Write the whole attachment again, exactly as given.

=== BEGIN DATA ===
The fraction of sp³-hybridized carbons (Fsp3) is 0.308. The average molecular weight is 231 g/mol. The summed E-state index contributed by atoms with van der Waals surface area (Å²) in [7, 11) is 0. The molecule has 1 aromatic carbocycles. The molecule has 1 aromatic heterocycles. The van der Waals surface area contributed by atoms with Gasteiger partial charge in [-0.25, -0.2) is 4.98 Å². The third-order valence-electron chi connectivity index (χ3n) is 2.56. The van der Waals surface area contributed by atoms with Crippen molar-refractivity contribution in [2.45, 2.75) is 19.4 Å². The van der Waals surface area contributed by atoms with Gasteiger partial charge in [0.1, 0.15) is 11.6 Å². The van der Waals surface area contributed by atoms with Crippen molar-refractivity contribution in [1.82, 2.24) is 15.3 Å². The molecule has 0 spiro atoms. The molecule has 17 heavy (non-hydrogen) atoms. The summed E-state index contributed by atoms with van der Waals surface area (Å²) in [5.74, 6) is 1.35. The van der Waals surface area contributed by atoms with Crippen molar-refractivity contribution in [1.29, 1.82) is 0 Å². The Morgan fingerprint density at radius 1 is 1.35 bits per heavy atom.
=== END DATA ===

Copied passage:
The fraction of sp³-hybridized carbons (Fsp3) is 0.308. The average molecular weight is 231 g/mol. The summed E-state index contributed by atoms with van der Waals surface area (Å²) in [7, 11) is 0. The molecule has 1 aromatic carbocycles. The molecule has 1 aromatic heterocycles. The van der Waals surface area contributed by atoms with Gasteiger partial charge in [-0.25, -0.2) is 4.98 Å². The third-order valence-electron chi connectivity index (χ3n) is 2.56. The van der Waals surface area contributed by atoms with Crippen molar-refractivity contribution in [2.45, 2.75) is 19.4 Å². The van der Waals surface area contributed by atoms with Gasteiger partial charge in [0.1, 0.15) is 11.6 Å². The van der Waals surface area contributed by atoms with Crippen molar-refractivity contribution in [1.82, 2.24) is 15.3 Å². The molecule has 0 spiro atoms. The molecule has 17 heavy (non-hydrogen) atoms. The summed E-state index contributed by atoms with van der Waals surface area (Å²) in [5.74, 6) is 1.35. The van der Waals surface area contributed by atoms with Crippen molar-refractivity contribution in [1.29, 1.82) is 0 Å². The Morgan fingerprint density at radius 1 is 1.35 bits per heavy atom.